French musical automaton, ‘L’Avocat’ (The Lawyer), 1895-1905
L’Avocat – Made by Unknown (person) in France, c.1900
This is an automaton, a mechanical figure in the form of a barrister, which was made to move as if spontaneously through a concealed clockwork mechanism. Made around 1900, the barrister stands pompously behind a podium, opening and closing his mouth, blinking, tilting his head and moving his arms up and down, brandishing a written document. The device reveals its main purpose, to entertain, by producing music rather than spoken words.
While its maker is unknown, this musical barrister is very similar to automata designed and made by Henri Phalibois in Paris, France, from 1895. This unsigned automaton (bearing the numbers 36 and 665, but not the initials HP) is probably a copy by another French maker.
People have been making human-shaped string-controlled puppets for about 4000 years. Around 2000 years ago, Hero of Alexandria created a musical theatre programmed with strings and pulleys and incorporating moving human figurines. And 800 years ago Ismail Al-Jazari made a group of automata that played a harp, a flute and two drums, all programmed by a pegged drum. The barrister automaton sits within this long tradition of entertainments shaped like humans and moved mechanically.
What makes us human? The puppets and automata arose from this question, and they prompt us to continue asking it. Beyond our form, the answer encompasses thinking, speaking, writing, teaching, making music, inventing, drawing, crafting ? and self-awareness. The three most accomplished 18th century automata have human form, embody inventiveness and craft, and mirror another of these actions. Made by Pierre Jaquet-Droz, one writes, one draws, and one plays piano. The barrister, made over 100 years later, can only mime speaking. Perhaps he is a clever advocate of his clients’ rights, but we can’t be sure as he lacks a voice and appears suspiciously theatrical, with large eyes, red lips and flamboyantly curled wig. Perhaps he is a buffoon.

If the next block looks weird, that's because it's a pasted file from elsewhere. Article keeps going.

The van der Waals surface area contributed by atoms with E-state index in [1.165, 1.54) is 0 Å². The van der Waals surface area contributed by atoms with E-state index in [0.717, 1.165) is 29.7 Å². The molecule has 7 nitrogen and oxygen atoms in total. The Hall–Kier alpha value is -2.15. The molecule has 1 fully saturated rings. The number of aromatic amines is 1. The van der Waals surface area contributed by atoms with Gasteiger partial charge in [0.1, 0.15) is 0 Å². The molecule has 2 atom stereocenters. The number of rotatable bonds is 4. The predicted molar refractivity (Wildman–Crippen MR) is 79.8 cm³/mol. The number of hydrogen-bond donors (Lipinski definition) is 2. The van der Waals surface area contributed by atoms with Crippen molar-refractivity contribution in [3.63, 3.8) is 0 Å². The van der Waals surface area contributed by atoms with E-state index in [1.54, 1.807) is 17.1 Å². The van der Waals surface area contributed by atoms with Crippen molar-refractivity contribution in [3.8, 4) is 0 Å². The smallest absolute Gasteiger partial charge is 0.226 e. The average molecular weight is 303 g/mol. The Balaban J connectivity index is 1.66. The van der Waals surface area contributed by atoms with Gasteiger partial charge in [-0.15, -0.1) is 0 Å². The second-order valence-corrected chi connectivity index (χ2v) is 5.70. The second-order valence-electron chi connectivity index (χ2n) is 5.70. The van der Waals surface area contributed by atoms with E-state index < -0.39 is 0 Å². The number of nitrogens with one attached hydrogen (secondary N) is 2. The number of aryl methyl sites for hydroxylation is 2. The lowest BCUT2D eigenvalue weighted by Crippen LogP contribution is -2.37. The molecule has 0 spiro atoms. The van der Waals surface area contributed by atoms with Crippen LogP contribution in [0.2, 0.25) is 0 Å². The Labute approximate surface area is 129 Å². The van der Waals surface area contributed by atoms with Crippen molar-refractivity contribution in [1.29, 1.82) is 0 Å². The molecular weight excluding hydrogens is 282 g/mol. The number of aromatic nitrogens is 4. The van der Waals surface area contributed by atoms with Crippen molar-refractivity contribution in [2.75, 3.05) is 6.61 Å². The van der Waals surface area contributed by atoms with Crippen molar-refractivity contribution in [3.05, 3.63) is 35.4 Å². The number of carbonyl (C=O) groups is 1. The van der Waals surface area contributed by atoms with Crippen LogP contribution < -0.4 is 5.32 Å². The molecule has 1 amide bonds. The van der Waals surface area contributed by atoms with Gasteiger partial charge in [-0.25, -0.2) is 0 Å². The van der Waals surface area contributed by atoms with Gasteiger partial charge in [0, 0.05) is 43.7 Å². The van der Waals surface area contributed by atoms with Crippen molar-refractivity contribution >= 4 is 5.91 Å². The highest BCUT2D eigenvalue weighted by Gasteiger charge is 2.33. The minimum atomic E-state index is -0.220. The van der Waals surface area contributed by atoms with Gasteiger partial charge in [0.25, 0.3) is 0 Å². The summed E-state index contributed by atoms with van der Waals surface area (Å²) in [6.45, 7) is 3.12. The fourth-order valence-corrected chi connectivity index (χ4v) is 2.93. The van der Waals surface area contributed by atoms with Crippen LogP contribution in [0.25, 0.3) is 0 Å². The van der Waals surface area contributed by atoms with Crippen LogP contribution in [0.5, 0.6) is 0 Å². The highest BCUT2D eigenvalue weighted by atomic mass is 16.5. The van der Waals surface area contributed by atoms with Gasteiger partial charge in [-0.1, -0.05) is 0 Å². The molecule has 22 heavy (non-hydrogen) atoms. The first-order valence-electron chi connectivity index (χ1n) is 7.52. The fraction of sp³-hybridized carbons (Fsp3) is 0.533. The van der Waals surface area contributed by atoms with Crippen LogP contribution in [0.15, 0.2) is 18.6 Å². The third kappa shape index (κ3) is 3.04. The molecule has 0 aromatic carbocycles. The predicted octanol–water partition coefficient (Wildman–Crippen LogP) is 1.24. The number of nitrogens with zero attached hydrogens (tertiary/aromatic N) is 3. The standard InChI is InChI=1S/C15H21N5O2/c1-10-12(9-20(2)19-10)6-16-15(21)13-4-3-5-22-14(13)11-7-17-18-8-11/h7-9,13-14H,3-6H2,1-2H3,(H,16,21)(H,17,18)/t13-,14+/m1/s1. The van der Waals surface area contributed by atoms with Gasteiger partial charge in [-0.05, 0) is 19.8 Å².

In the early years of the 19th century, Mary Shelley created the character of Frankenstein’s monster, making us question how wisely we employ our inventiveness. The impulse that led people to create automata with human form has led to many useful humanoid robots, but robots have made many people redundant and we wonder which jobs will disappear next. Some thinkers picture a future in which justice is dispensed by rules-based machines totally lacking in humanity, but the automaton barrister does not take us there. After all, it was intended to stand in a shop window, advertising the services of a flesh-and-blood barrister, and its theatrical appearance was intended to ensure its visibility.
Musical automaton, barrister standing behind podium, papier mache / textile / wood / metal / glass, maker unknown, Paris, France, 1895-1905
Physical Description . . . Read More … Full Story